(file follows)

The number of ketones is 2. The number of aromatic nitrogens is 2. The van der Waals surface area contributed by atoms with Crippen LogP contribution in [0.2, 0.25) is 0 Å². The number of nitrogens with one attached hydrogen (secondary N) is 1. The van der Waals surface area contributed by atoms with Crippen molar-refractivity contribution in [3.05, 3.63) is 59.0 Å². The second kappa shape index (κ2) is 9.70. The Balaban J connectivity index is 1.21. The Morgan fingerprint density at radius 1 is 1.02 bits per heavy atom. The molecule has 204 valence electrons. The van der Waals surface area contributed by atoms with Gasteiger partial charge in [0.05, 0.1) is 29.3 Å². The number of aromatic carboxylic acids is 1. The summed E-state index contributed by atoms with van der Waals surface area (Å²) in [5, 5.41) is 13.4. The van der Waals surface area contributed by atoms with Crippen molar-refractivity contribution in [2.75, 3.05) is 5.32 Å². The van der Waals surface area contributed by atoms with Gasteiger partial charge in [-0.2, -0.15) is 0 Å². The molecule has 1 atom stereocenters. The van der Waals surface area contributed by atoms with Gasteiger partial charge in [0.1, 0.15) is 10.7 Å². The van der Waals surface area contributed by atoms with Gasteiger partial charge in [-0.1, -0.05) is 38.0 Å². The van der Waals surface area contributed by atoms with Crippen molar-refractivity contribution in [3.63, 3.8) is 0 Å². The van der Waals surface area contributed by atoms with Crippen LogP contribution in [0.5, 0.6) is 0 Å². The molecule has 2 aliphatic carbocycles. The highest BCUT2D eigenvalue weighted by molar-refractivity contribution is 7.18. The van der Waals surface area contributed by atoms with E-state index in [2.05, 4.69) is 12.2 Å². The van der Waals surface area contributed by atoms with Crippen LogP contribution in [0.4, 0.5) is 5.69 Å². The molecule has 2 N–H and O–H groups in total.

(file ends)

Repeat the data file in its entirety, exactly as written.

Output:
The number of ketones is 2. The number of aromatic nitrogens is 2. The van der Waals surface area contributed by atoms with Crippen LogP contribution in [0.2, 0.25) is 0 Å². The number of nitrogens with one attached hydrogen (secondary N) is 1. The van der Waals surface area contributed by atoms with Crippen molar-refractivity contribution in [3.05, 3.63) is 59.0 Å². The second kappa shape index (κ2) is 9.70. The Balaban J connectivity index is 1.21. The Morgan fingerprint density at radius 1 is 1.02 bits per heavy atom. The molecule has 204 valence electrons. The van der Waals surface area contributed by atoms with Gasteiger partial charge in [0.05, 0.1) is 29.3 Å². The number of aromatic carboxylic acids is 1. The summed E-state index contributed by atoms with van der Waals surface area (Å²) in [5, 5.41) is 13.4. The van der Waals surface area contributed by atoms with Crippen molar-refractivity contribution in [2.75, 3.05) is 5.32 Å². The van der Waals surface area contributed by atoms with Gasteiger partial charge in [-0.2, -0.15) is 0 Å². The molecule has 1 atom stereocenters. The van der Waals surface area contributed by atoms with Gasteiger partial charge in [0.1, 0.15) is 10.7 Å². The van der Waals surface area contributed by atoms with Gasteiger partial charge in [-0.1, -0.05) is 38.0 Å². The van der Waals surface area contributed by atoms with Crippen molar-refractivity contribution in [3.63, 3.8) is 0 Å². The van der Waals surface area contributed by atoms with Crippen LogP contribution in [0.5, 0.6) is 0 Å². The molecule has 2 aliphatic carbocycles. The highest BCUT2D eigenvalue weighted by molar-refractivity contribution is 7.18. The van der Waals surface area contributed by atoms with E-state index in [2.05, 4.69) is 12.2 Å². The van der Waals surface area contributed by atoms with Crippen LogP contribution in [0.4, 0.5) is 5.69 Å². The molecule has 2 N–H and O–H groups in total.